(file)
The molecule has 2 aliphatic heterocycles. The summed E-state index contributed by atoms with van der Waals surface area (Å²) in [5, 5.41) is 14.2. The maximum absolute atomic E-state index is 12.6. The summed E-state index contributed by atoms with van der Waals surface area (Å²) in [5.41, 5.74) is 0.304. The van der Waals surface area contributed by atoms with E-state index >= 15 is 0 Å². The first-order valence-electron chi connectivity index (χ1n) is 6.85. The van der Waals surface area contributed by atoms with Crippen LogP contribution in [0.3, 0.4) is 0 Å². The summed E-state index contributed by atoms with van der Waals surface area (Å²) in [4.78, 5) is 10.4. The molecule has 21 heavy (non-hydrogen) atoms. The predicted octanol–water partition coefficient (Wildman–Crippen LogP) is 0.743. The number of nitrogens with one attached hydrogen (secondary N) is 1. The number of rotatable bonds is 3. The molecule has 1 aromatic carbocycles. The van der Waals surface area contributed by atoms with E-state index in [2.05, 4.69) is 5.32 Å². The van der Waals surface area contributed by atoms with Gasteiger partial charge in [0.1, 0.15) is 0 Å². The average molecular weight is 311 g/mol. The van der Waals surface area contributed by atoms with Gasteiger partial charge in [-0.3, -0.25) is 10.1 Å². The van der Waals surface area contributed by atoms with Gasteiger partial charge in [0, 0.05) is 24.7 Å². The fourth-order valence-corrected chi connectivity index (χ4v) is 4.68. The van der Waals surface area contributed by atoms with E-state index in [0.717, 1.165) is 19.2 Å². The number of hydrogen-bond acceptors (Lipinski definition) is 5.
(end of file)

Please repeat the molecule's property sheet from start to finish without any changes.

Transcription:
The molecule has 2 aliphatic heterocycles. The summed E-state index contributed by atoms with van der Waals surface area (Å²) in [5, 5.41) is 14.2. The maximum absolute atomic E-state index is 12.6. The summed E-state index contributed by atoms with van der Waals surface area (Å²) in [5.41, 5.74) is 0.304. The van der Waals surface area contributed by atoms with E-state index >= 15 is 0 Å². The first-order valence-electron chi connectivity index (χ1n) is 6.85. The van der Waals surface area contributed by atoms with Crippen LogP contribution in [0.3, 0.4) is 0 Å². The summed E-state index contributed by atoms with van der Waals surface area (Å²) in [4.78, 5) is 10.4. The molecule has 21 heavy (non-hydrogen) atoms. The predicted octanol–water partition coefficient (Wildman–Crippen LogP) is 0.743. The number of nitrogens with one attached hydrogen (secondary N) is 1. The number of rotatable bonds is 3. The molecule has 1 aromatic carbocycles. The van der Waals surface area contributed by atoms with E-state index in [2.05, 4.69) is 5.32 Å². The van der Waals surface area contributed by atoms with Gasteiger partial charge in [0.1, 0.15) is 0 Å². The average molecular weight is 311 g/mol. The van der Waals surface area contributed by atoms with Gasteiger partial charge in [-0.3, -0.25) is 10.1 Å². The van der Waals surface area contributed by atoms with Gasteiger partial charge in [0, 0.05) is 24.7 Å². The fourth-order valence-corrected chi connectivity index (χ4v) is 4.68. The van der Waals surface area contributed by atoms with E-state index in [0.717, 1.165) is 19.2 Å². The number of hydrogen-bond acceptors (Lipinski definition) is 5.